Images in medicine Cerebral tuberculoma: an entity not to ignore Samia Frioui1,&, Sonia Jemni1
Physical Medicine and Rehabilitation Department, Sahloul hospital, Sousse, Tunisia
Corresponding author: Samia Frioui, Physical Medicine and Rehabilitation department, Sahloul hospital, Sousse, Tunisia
Key words: Cerebral tuberculoma, hemiplegia, CT scan
Received: 29/03/2016 - Accepted: 22/05/2016 - Published: 10/06/2016
Pan African Medical Journal. 2016; 24:133 doi:10.11604/pamj.2016.24.133.9484 This article is available online at: http://www.panafrican-med-journal.com/content/article/24/133/full/ © Samia Frioui et al. The Pan African Medical Journal - ISSN 1937-8688. This is an Open Access article distributed under the terms of the Creative Commons Attribution License (http://creativecommons.org/licenses/by/2.0), which permits unrestricted use, distribution, and reproduction in any medium, provided the original work is properly cited.
Image in medicine Cerebral tuberculomas are a rare and serious form of tuberculosis due to the haematogenous spread of Mycobacterium Tuberculosis. Symptoms and radiologic features are nonspecific, leading sometimes to misdiagnosis. We report the case of a 60-year-old male, with a history of diffuse bilateral infiltrative pulmonary disease at the stage of fibrosis, he made two generalized seizures associated with occipital headaches. CT scan showed a left frontal tumor, calcified lesion with edema around it. The patient was put under Depakine and corticosteroids. The evolution is marked by the occurrence of new seizures associated with heaviness of the right arm. Brain MRI showed a left posterior peripheral frontal meningioma with intralesional bleeding and significant edema around it with mass effect on the ipsilateral lateral ventricle. The patient was operated and the tumor was removed. In postoperative there was a Broca's aphasia with right hemiplegia. Pathological anatomical examination of the surgical specimen found a cerebromeningeal Granuloma with caseous necrosis in its pseudo tumor presentation (tuberculoma). The thoraco abdominal scan did not show any other tuberculosis lesions. The patient started antituberculosis treatment with 4 drugs (HRZE) for 2 months, followed by maintenance therapy (HR).The evolution was marked by the persistence of a right hemiplegia with Broca's aphasia. The patient was brought out in a wheelchair with functional rehabilitation sessions.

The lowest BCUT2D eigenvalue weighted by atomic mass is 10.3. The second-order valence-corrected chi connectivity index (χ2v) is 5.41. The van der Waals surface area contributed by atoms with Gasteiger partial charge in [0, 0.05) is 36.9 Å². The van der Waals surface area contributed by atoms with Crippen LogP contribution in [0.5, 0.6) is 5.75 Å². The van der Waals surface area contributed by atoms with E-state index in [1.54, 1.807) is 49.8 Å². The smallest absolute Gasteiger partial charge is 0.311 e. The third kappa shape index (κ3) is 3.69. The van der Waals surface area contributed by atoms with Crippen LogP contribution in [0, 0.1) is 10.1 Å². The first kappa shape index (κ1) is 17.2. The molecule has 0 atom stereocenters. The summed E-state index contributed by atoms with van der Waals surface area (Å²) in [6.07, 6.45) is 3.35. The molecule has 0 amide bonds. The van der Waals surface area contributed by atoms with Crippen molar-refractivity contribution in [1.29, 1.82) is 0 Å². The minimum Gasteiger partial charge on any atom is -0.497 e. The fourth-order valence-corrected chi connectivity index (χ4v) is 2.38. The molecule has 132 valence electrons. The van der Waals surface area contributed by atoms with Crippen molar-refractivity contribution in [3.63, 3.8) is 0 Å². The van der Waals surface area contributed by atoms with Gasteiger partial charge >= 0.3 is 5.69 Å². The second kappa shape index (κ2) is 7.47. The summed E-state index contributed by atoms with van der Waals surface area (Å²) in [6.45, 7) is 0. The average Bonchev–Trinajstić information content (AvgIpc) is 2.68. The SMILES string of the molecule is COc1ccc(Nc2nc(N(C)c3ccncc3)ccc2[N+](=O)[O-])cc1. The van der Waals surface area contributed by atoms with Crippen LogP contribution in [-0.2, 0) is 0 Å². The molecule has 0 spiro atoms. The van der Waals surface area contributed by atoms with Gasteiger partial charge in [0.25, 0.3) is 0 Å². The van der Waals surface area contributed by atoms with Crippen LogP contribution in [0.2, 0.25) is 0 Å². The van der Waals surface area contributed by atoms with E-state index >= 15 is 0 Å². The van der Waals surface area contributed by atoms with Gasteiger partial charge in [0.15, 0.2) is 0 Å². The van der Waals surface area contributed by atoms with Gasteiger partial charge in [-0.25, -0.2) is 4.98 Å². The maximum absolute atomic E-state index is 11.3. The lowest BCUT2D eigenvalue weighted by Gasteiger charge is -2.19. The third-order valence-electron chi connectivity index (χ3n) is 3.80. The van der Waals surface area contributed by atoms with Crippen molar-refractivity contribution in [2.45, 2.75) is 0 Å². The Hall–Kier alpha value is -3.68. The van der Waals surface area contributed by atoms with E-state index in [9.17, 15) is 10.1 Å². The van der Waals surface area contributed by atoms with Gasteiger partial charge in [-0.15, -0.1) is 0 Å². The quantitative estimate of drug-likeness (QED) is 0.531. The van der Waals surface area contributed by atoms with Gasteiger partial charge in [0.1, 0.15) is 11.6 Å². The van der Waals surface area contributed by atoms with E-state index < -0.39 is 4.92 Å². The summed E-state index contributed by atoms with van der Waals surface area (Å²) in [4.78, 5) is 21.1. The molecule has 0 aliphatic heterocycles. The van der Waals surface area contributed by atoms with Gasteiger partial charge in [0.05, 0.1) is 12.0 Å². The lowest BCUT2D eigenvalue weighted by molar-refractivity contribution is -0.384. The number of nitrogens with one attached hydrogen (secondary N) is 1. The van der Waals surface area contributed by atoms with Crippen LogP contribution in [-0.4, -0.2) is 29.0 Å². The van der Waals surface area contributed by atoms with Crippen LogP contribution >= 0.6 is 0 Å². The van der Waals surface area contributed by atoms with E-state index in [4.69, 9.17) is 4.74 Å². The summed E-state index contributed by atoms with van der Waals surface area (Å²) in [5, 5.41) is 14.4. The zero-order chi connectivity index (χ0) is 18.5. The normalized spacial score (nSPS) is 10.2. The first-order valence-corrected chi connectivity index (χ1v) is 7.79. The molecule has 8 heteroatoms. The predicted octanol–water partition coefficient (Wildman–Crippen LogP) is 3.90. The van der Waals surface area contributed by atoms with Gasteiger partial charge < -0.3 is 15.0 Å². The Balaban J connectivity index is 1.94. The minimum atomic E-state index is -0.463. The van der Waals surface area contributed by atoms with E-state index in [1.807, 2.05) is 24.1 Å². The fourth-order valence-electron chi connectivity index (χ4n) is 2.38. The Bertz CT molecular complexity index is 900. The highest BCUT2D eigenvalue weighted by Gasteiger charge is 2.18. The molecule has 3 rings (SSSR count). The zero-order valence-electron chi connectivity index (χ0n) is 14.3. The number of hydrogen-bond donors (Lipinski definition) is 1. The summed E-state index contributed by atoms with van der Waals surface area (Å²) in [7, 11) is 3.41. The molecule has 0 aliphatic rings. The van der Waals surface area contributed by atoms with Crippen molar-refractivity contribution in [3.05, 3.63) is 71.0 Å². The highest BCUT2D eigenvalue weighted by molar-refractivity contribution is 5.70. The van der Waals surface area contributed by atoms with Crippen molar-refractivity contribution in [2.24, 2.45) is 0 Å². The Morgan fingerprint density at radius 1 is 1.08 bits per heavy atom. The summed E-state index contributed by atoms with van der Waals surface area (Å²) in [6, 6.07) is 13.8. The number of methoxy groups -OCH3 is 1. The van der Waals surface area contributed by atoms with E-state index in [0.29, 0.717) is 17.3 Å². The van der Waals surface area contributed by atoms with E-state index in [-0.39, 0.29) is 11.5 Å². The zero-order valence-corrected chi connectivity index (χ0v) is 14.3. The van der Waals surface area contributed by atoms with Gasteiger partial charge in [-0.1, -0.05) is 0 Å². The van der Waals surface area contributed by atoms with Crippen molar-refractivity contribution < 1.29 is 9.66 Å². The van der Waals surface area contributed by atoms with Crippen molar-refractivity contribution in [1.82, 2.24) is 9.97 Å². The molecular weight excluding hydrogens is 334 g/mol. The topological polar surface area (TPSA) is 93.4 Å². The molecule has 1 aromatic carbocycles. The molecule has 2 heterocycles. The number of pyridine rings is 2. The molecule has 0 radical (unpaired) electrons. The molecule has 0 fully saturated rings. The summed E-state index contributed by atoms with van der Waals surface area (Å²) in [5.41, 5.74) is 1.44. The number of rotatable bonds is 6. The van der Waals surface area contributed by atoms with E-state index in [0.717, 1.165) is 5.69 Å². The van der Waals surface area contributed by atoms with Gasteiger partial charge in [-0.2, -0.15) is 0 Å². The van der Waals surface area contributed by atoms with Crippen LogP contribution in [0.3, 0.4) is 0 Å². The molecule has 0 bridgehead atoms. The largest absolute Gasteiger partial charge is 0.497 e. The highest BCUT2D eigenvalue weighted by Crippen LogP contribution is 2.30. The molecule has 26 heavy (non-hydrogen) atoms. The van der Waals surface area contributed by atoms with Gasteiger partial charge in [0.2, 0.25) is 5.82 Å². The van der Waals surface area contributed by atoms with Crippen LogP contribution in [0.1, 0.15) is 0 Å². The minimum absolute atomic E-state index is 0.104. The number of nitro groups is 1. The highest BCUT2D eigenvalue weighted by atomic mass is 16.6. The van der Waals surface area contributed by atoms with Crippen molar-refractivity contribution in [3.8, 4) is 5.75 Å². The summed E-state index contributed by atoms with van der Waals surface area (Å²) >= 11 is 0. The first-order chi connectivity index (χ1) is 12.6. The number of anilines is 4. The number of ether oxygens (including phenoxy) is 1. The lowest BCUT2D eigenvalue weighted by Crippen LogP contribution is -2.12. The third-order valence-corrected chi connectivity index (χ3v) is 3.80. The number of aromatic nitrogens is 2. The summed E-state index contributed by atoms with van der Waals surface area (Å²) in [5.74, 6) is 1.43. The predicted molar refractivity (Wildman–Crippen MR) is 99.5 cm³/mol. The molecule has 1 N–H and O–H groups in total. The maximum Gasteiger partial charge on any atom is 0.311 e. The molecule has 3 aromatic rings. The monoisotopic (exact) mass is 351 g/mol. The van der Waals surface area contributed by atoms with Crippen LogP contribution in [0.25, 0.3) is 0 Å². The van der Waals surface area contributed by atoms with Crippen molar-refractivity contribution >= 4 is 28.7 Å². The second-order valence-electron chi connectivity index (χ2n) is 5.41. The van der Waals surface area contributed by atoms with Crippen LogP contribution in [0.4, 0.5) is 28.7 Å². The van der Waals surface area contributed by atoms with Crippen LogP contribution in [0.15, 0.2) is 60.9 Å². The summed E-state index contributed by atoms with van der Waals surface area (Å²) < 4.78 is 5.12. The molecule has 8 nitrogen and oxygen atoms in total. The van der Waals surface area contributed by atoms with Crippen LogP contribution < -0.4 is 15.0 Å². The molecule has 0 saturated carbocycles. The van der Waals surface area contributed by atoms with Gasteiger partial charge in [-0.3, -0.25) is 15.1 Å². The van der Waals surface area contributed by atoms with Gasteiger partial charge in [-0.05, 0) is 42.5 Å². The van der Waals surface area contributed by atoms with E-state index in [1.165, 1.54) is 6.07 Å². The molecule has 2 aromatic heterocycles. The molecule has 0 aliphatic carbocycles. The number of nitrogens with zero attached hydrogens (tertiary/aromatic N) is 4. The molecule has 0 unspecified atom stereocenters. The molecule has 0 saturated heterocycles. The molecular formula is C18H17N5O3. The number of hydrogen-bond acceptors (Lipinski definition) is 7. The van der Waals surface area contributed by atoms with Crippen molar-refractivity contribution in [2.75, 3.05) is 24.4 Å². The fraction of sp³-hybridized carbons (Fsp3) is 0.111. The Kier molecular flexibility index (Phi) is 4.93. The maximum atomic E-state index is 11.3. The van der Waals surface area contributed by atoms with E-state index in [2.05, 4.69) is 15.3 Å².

Figure 1: A) brain CT scan: a left frontal tumor process with peri-lesional oedema; B) axial brain MRI: a left posterior frontal peripheral meningioma with intralesional bleeding and significant perilesional oedema with mass effect on the ipsilateral lateral ventricle; C) frontal brain MRI section: a left posterior frontal peripheral meningioma with intralesional bleeding and significant peri-lesional oedema with mass effect on the ipsilateral lateral ventricle
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